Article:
When you say that you could care less about the gross national product of Tanzania, then mathematically there is still some padding of concern beneath you! That means, on some level you care! What you mean to say is that you couldn’t care less, but evidently the mental exertion required to enunciate the phrase “n’t” is too much for people!

And since I’m busy using exclamation points, can’t we just end the suspense now and give Kelly Clarkson the grand prize on “American Idol”? ARGH, that R.J. guy just bugs me so much!

And furthermore does anybody know the difference between “who” and “whom”? I know I don’t know anymore! It’s impossible to keep track! Every time I say “who” I’m afraid it should be the other one! (Examples: “Okay, whom ordered the kegger and the eight gallons of Jell-O?” or “Have you seen Larry?” “Larry whom?”)

All of this adds up to one inescapable fact, guys. People just don’t know how to talk anymore! Why is that? Inadequate schooling? Lax parental involvement? The popularity of Country Music?

Whatever it is, sometimes it seems that Americans speak English as a second language. Especially in California. So let’s all make an effort, in the future, to talk more gooder whenever possible.

Do it for the children, my friends. Do it for me.

Blake M. Petit is one of five people left in this hemisphere who knows what a “gerund” is. Contact him with comments, suggestions or a list of the grammatical errors in this column, for those of you who didn’t get the joke, at


Time Travel Tuesdays: Walking Fish and Ronald McDonald

Halloween is over, friends, and that means Time Travel Tuesdays is reverting back to its usual status quo of posting any sort of random thing I’ve got cluttering my hard drive. Such as this column, originally published waaaaaaay back on August 3, 2002, where I tried to clear away several short-form column topics at once…

Walking Fish and Ronald McDonald

You know, my friends, it is not often that I devote more than a week of this column at a time to a single topic, but when I do, I go all-out. That’s why I spent pretty much the entire month of July talking about my vacation.

But July is over and it’s time to get back in the saddle. However, whenever I ramble on for a great period of time, lots of interesting little tidbits seem to crop up that deserve our attention. Not to be remiss in our duties, we here at Think About it Central have complied a few of them for you this week, taking advantage of this forum to further educate the good people of the world while simultaneously getting funny looks from the morons.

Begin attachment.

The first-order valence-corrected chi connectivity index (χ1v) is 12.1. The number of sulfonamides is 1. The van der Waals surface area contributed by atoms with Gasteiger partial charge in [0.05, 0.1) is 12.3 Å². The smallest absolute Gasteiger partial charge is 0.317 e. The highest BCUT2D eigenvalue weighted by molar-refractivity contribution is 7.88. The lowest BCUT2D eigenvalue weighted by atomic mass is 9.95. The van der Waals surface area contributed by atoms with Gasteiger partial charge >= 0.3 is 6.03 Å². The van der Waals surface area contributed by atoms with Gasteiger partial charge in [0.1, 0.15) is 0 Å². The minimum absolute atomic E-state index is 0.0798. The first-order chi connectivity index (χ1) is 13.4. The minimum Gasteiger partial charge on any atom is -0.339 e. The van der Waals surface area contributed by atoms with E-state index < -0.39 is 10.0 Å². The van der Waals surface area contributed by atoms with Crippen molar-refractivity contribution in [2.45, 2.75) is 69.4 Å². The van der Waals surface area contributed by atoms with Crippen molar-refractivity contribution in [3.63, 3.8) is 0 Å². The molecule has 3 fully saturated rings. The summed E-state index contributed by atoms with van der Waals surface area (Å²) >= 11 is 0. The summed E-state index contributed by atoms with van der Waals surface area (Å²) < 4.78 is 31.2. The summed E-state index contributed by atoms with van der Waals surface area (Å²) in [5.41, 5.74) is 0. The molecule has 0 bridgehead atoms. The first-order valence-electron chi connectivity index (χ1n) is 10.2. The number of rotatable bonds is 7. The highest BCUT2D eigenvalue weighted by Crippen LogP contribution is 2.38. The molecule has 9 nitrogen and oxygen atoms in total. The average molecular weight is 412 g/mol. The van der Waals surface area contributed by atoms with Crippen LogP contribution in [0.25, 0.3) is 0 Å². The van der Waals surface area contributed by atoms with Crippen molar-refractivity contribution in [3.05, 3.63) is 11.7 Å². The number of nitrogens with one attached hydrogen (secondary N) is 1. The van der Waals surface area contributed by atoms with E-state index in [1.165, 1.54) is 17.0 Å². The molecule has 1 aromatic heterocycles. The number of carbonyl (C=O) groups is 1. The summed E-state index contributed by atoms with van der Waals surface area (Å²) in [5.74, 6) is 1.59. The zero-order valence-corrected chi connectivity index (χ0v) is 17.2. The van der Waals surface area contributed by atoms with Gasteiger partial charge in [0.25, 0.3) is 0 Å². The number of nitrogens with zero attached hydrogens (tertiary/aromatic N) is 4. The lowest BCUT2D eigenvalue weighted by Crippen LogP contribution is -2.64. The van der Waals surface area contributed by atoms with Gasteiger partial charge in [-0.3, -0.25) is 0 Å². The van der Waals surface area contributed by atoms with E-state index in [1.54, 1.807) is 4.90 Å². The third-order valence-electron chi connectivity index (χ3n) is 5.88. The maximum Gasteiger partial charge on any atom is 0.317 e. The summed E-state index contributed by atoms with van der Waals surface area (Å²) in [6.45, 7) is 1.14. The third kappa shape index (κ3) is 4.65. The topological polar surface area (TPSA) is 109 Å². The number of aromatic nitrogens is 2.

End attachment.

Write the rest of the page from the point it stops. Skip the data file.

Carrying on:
And speaking of morons, one of the most interesting stories in the news over the last few weeks has been that of Caeser Barber, a 56-year-old maintenance worker who has filed a lawsuit against four fast food companies, claiming they made him fat. Barber claims that advertising campaigns that said “100 percent beef” made him think the food was healthy.

First of all, this guy is an idiot. Second of all, this doesn’t explain why KFC is included in the lawsuit. Third, this guy is an idiot. What he has essentially done is stepped up in front of the world microphone and shouted, “I’m a weak-willed, pathetic creature unable to resist the horrible lure of advertising! Pity me!”

(Oddly enough, it seems Jarrod wasn’t enough to tempt this guy into a Subway once in a while.)

Is fast food unhealthy? Of course it is. Does advertising attempt to minimize that aspect? Again, of course. Did this guy have any choice about choking his arteries to death with grease?

Ah. Another “Yes.” Unless he can prove that Ronald McDonald, Col. Sanders and Wendy were sitting in the back seat of his car with a shotgun to his brain, he has no case. This is just another example of people refusing to take any responsibility for themselves. Let’s strap this guy to whatever lawyer was unscrupulous enough to file such a frivolous suit and lock ‘em in a Burger King freezer overnight.

And speaking of repulsive creatures, our next tidbit comes from the great state of Maryland, where wildlife officials are worried about a breed of Chinese fish, the snakehead, which has been introduced into their ecosystem. Evidently the creature, known as “Frankenfish,” was transported to America by a Hong Kong national who wanted to make soup for his ill sister, but released the fish into a pond when she got well. Evidently these suckers can grow up to a yard long, have no natural predators in this hemisphere and breed like George Foreman.